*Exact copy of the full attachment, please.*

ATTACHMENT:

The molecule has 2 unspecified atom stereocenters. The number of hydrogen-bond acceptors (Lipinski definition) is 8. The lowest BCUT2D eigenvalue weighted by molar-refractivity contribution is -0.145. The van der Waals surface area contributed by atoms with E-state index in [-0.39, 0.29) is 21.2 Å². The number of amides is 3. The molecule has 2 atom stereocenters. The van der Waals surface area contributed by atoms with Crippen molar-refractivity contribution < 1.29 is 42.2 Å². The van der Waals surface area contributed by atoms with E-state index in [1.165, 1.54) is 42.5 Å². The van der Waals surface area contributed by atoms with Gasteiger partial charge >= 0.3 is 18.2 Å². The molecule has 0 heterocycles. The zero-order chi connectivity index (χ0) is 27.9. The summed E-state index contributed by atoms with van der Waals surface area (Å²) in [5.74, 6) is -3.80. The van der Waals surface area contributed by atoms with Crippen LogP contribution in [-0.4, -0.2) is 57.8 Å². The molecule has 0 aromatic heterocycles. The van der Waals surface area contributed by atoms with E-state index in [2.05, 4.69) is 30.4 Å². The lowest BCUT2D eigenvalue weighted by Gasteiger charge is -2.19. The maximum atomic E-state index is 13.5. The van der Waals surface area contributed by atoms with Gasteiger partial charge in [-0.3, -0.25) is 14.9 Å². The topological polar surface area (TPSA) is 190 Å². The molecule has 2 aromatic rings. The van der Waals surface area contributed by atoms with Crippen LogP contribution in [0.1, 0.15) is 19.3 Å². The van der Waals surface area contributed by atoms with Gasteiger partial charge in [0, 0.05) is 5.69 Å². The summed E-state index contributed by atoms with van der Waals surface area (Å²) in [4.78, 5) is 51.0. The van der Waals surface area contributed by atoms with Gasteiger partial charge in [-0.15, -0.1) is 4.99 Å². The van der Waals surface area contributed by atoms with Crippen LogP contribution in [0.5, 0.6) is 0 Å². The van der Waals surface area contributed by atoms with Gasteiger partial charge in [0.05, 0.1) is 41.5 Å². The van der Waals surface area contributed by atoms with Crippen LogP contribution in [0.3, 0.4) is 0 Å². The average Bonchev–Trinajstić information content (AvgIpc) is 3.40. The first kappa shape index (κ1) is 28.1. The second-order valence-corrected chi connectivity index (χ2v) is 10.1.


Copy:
The molecule has 2 unspecified atom stereocenters. The number of hydrogen-bond acceptors (Lipinski definition) is 8. The lowest BCUT2D eigenvalue weighted by molar-refractivity contribution is -0.145. The van der Waals surface area contributed by atoms with E-state index in [-0.39, 0.29) is 21.2 Å². The number of amides is 3. The molecule has 2 atom stereocenters. The van der Waals surface area contributed by atoms with Crippen molar-refractivity contribution < 1.29 is 42.2 Å². The van der Waals surface area contributed by atoms with E-state index in [1.165, 1.54) is 42.5 Å². The van der Waals surface area contributed by atoms with Gasteiger partial charge >= 0.3 is 18.2 Å². The molecule has 0 heterocycles. The zero-order chi connectivity index (χ0) is 27.9. The summed E-state index contributed by atoms with van der Waals surface area (Å²) in [5.74, 6) is -3.80. The van der Waals surface area contributed by atoms with Crippen LogP contribution in [-0.4, -0.2) is 57.8 Å². The molecule has 0 aromatic heterocycles. The van der Waals surface area contributed by atoms with E-state index in [2.05, 4.69) is 30.4 Å². The lowest BCUT2D eigenvalue weighted by Gasteiger charge is -2.19. The maximum atomic E-state index is 13.5. The van der Waals surface area contributed by atoms with Gasteiger partial charge in [-0.3, -0.25) is 14.9 Å². The topological polar surface area (TPSA) is 190 Å². The molecule has 2 aromatic rings. The van der Waals surface area contributed by atoms with Crippen LogP contribution in [0.1, 0.15) is 19.3 Å². The van der Waals surface area contributed by atoms with Gasteiger partial charge in [0, 0.05) is 5.69 Å². The summed E-state index contributed by atoms with van der Waals surface area (Å²) in [4.78, 5) is 51.0. The van der Waals surface area contributed by atoms with Gasteiger partial charge in [-0.15, -0.1) is 4.99 Å². The van der Waals surface area contributed by atoms with Crippen LogP contribution in [0.5, 0.6) is 0 Å². The van der Waals surface area contributed by atoms with Gasteiger partial charge in [0.05, 0.1) is 41.5 Å². The van der Waals surface area contributed by atoms with Crippen LogP contribution in [0.3, 0.4) is 0 Å². The average Bonchev–Trinajstić information content (AvgIpc) is 3.40. The first kappa shape index (κ1) is 28.1. The second-order valence-corrected chi connectivity index (χ2v) is 10.1.